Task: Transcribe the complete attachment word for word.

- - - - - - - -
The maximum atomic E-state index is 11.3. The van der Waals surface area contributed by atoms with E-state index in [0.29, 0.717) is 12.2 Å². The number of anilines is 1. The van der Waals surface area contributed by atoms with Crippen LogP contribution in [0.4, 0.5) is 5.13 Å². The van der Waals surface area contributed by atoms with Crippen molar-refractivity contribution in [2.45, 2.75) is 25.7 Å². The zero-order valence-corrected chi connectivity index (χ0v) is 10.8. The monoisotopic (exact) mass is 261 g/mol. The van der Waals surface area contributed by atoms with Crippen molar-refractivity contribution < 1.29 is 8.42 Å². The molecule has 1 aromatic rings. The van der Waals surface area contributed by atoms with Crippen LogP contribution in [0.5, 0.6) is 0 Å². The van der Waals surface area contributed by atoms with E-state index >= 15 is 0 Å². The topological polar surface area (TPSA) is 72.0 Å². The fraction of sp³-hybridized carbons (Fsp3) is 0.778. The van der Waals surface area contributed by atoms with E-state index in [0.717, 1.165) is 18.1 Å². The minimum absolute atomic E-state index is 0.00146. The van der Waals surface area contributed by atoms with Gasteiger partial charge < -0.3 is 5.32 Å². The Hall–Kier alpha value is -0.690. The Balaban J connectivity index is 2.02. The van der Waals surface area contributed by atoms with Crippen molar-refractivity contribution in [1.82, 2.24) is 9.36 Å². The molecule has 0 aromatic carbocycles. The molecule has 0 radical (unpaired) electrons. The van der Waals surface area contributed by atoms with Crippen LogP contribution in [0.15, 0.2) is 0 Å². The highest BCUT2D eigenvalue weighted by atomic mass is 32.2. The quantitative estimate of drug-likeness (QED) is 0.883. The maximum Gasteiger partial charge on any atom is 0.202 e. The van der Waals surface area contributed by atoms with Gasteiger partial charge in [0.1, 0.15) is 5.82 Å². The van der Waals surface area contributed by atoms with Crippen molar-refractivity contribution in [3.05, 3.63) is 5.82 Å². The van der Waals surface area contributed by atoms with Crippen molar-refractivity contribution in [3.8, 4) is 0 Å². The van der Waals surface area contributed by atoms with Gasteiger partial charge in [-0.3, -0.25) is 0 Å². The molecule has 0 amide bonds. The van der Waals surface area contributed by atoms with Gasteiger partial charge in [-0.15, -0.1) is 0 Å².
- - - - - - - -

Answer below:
The maximum atomic E-state index is 11.3. The van der Waals surface area contributed by atoms with E-state index in [0.29, 0.717) is 12.2 Å². The number of anilines is 1. The van der Waals surface area contributed by atoms with Crippen LogP contribution in [0.4, 0.5) is 5.13 Å². The van der Waals surface area contributed by atoms with Crippen molar-refractivity contribution in [2.45, 2.75) is 25.7 Å². The zero-order valence-corrected chi connectivity index (χ0v) is 10.8. The monoisotopic (exact) mass is 261 g/mol. The van der Waals surface area contributed by atoms with Crippen molar-refractivity contribution < 1.29 is 8.42 Å². The molecule has 1 aromatic rings. The van der Waals surface area contributed by atoms with Crippen LogP contribution in [0.5, 0.6) is 0 Å². The van der Waals surface area contributed by atoms with E-state index >= 15 is 0 Å². The topological polar surface area (TPSA) is 72.0 Å². The fraction of sp³-hybridized carbons (Fsp3) is 0.778. The van der Waals surface area contributed by atoms with E-state index in [0.717, 1.165) is 18.1 Å². The minimum absolute atomic E-state index is 0.00146. The van der Waals surface area contributed by atoms with Gasteiger partial charge < -0.3 is 5.32 Å². The Hall–Kier alpha value is -0.690. The Balaban J connectivity index is 2.02. The van der Waals surface area contributed by atoms with Crippen molar-refractivity contribution in [1.82, 2.24) is 9.36 Å². The molecule has 0 aromatic carbocycles. The molecule has 0 radical (unpaired) electrons. The van der Waals surface area contributed by atoms with Crippen LogP contribution in [0.15, 0.2) is 0 Å². The highest BCUT2D eigenvalue weighted by atomic mass is 32.2. The quantitative estimate of drug-likeness (QED) is 0.883. The maximum Gasteiger partial charge on any atom is 0.202 e. The van der Waals surface area contributed by atoms with Gasteiger partial charge in [0.1, 0.15) is 5.82 Å². The van der Waals surface area contributed by atoms with Crippen molar-refractivity contribution in [3.05, 3.63) is 5.82 Å². The van der Waals surface area contributed by atoms with Crippen molar-refractivity contribution in [3.8, 4) is 0 Å². The van der Waals surface area contributed by atoms with Gasteiger partial charge in [-0.3, -0.25) is 0 Å². The molecule has 0 amide bonds. The van der Waals surface area contributed by atoms with Gasteiger partial charge in [-0.15, -0.1) is 0 Å².